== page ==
Katy Perry opened up about sexual experimentation and her religious upbringing while accepting the National Equality Award at the Human Rights Campaign Gala in L.A. on Saturday, March 18.
The “Roar” songstress, 32, explained the inspiration behind her 2008 hit “I Kissed a Girl.” “I speak my truths and I paint my fantasies into these little bite-size pop songs,” she told the audience. “For instance, ‘I kissed a girl and I liked it.’ Truth be told, I did more than that.”
The pop superstar says she struggled with her sexuality because she was raised by two pastor parents and grew up singing in church. “How was I going to reconcile that with a gospel-singing girl raised in youth groups that were pro-conversion camps? What I did know was I was curious and even then I knew sexuality wasn't as black and white as this dress,” she said, referencing her gown. “And honestly, I haven't always gotten it right, but in 2008 when that song came out I knew that I started a conversation and a lot of the world seemed curious enough to sing along, too."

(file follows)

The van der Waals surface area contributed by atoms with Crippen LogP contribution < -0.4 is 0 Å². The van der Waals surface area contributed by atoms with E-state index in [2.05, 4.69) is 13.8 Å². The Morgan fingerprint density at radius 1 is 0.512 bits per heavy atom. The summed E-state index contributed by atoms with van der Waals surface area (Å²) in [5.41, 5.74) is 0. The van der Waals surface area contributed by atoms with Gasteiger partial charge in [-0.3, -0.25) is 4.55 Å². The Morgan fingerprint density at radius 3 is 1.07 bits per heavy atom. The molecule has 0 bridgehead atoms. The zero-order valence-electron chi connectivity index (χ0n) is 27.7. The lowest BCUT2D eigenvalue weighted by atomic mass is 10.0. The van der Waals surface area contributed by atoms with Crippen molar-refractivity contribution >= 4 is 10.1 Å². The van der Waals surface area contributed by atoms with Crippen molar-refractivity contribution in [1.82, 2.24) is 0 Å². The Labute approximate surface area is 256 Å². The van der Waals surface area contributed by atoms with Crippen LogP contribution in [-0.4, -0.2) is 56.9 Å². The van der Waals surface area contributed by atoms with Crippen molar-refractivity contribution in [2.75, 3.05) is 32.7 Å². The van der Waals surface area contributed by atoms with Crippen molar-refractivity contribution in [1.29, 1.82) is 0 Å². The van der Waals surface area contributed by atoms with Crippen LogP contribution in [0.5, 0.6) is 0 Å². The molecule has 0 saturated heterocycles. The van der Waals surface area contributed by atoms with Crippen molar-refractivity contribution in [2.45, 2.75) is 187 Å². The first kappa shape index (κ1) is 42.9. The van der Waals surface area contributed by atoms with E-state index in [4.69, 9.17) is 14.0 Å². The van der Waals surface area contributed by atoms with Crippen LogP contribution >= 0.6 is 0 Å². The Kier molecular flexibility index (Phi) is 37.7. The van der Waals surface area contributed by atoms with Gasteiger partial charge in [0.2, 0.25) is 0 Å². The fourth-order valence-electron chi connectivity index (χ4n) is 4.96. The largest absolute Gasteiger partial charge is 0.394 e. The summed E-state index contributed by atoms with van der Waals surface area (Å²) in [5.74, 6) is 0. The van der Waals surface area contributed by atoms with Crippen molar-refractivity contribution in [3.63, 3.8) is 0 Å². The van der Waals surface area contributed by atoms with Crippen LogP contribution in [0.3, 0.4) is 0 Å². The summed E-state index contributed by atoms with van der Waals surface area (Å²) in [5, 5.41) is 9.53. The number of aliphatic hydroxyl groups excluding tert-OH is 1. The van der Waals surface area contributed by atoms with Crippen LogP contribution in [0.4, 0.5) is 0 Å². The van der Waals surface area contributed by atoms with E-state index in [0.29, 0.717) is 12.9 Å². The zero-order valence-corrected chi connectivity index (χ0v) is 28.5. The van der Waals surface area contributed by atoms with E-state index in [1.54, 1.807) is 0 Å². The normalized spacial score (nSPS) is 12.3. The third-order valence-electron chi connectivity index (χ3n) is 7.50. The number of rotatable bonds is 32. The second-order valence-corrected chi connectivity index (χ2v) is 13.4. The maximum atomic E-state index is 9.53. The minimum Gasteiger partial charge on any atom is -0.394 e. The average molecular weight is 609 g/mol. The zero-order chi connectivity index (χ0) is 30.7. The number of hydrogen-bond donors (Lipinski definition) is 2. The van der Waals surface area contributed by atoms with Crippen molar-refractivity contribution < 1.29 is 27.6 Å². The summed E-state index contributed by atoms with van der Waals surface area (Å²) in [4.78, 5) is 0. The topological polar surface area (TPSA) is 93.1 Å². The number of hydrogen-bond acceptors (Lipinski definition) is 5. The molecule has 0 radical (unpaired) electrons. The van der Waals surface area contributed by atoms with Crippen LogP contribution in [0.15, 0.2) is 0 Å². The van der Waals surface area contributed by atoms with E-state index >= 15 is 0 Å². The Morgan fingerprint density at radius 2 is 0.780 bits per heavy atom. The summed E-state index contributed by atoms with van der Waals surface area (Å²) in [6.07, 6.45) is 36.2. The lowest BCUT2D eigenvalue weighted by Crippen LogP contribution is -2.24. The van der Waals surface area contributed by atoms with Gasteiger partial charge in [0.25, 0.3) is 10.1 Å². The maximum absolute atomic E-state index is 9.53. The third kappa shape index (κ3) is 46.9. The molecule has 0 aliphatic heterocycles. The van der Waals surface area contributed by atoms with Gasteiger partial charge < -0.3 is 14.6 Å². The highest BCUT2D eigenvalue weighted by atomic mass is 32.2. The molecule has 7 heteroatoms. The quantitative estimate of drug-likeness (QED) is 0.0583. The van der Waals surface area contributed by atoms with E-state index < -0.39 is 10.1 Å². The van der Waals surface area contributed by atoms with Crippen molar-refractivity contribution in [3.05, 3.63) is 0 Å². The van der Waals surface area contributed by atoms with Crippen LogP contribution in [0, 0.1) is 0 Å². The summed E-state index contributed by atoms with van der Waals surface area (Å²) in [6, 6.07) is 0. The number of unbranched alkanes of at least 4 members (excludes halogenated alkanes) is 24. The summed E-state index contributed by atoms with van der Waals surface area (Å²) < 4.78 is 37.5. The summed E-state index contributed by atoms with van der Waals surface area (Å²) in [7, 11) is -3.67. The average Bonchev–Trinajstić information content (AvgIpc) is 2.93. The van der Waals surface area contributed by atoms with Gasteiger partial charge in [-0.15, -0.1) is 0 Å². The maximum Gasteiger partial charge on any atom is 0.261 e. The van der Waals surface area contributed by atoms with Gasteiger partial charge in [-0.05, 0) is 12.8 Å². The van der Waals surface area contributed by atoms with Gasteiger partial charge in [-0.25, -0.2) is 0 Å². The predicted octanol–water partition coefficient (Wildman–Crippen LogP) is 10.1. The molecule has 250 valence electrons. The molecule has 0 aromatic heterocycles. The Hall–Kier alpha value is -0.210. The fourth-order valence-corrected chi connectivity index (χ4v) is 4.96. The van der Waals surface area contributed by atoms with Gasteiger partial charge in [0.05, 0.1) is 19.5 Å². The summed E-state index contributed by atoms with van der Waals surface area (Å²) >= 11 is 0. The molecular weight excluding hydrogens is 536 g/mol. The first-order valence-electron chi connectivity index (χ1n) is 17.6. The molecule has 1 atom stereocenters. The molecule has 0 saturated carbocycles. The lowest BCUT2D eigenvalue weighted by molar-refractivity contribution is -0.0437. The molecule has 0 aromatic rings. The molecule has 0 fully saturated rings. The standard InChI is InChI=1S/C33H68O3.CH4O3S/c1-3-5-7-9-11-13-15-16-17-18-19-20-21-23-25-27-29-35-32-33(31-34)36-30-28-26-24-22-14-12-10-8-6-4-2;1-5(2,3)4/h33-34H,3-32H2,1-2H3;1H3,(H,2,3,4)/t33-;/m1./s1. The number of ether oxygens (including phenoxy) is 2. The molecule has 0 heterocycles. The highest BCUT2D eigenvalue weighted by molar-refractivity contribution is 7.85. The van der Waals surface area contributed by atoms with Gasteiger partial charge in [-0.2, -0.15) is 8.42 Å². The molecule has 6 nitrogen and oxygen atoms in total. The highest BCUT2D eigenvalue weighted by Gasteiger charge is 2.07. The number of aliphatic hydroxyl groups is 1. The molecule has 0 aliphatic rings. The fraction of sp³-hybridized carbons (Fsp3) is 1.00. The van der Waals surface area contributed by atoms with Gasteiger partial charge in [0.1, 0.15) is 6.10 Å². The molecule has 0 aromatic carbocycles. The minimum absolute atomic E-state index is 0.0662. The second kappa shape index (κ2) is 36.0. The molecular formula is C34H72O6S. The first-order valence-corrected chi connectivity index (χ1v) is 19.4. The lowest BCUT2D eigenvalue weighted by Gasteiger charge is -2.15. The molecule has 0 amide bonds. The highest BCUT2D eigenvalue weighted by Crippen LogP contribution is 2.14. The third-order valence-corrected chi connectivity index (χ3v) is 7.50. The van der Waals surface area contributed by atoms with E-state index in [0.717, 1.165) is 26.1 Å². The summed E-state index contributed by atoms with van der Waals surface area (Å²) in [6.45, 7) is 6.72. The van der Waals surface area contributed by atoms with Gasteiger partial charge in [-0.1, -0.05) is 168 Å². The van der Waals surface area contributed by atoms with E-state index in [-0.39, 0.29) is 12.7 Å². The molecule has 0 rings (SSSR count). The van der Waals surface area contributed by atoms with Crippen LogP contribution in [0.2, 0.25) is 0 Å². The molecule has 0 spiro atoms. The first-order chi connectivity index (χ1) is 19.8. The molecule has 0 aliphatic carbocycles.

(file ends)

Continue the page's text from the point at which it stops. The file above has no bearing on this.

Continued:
Perry added that at first she tried to “pray the gay away" in herself, but after meeting more LGBT people, her whole perspective changed. "I found my gift and my gift introduced me to people outside my bubble and my bubble started to burst," she said. "These people were nothing like I had been taught to fear. They were the most free, strong, kind and inclusive people I have ever met. They stimulated my mind, and they filled my heart with joy, and they danced with joy while doing it. These people are actually magic, and they are magic because they are living their truth.”
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